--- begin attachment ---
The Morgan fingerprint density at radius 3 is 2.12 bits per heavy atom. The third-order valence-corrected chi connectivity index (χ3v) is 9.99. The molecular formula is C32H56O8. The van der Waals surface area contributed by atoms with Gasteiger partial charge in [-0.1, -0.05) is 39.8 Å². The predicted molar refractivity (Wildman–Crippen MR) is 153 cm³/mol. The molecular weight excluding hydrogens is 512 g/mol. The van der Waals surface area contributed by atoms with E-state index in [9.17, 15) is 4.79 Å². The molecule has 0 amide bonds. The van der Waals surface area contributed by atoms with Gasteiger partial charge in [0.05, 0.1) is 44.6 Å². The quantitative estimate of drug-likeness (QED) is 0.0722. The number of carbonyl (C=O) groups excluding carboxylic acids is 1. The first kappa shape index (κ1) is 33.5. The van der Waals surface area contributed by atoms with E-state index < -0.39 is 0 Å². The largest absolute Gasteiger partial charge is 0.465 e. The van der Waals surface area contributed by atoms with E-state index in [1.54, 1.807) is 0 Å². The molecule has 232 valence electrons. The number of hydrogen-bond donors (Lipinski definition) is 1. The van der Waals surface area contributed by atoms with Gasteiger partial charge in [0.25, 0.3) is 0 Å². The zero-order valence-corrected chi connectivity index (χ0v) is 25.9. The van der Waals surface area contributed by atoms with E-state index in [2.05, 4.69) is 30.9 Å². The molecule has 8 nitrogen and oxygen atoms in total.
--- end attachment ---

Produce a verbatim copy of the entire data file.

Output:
The Morgan fingerprint density at radius 3 is 2.12 bits per heavy atom. The third-order valence-corrected chi connectivity index (χ3v) is 9.99. The molecular formula is C32H56O8. The van der Waals surface area contributed by atoms with Gasteiger partial charge in [-0.1, -0.05) is 39.8 Å². The predicted molar refractivity (Wildman–Crippen MR) is 153 cm³/mol. The molecular weight excluding hydrogens is 512 g/mol. The van der Waals surface area contributed by atoms with E-state index in [9.17, 15) is 4.79 Å². The molecule has 0 amide bonds. The van der Waals surface area contributed by atoms with Gasteiger partial charge in [0.05, 0.1) is 44.6 Å². The quantitative estimate of drug-likeness (QED) is 0.0722. The number of carbonyl (C=O) groups excluding carboxylic acids is 1. The first kappa shape index (κ1) is 33.5. The van der Waals surface area contributed by atoms with E-state index < -0.39 is 0 Å². The largest absolute Gasteiger partial charge is 0.465 e. The van der Waals surface area contributed by atoms with E-state index in [1.54, 1.807) is 0 Å². The molecule has 232 valence electrons. The number of hydrogen-bond donors (Lipinski definition) is 1. The van der Waals surface area contributed by atoms with Gasteiger partial charge in [0.25, 0.3) is 0 Å². The zero-order valence-corrected chi connectivity index (χ0v) is 25.9. The van der Waals surface area contributed by atoms with E-state index in [2.05, 4.69) is 30.9 Å². The molecule has 8 nitrogen and oxygen atoms in total.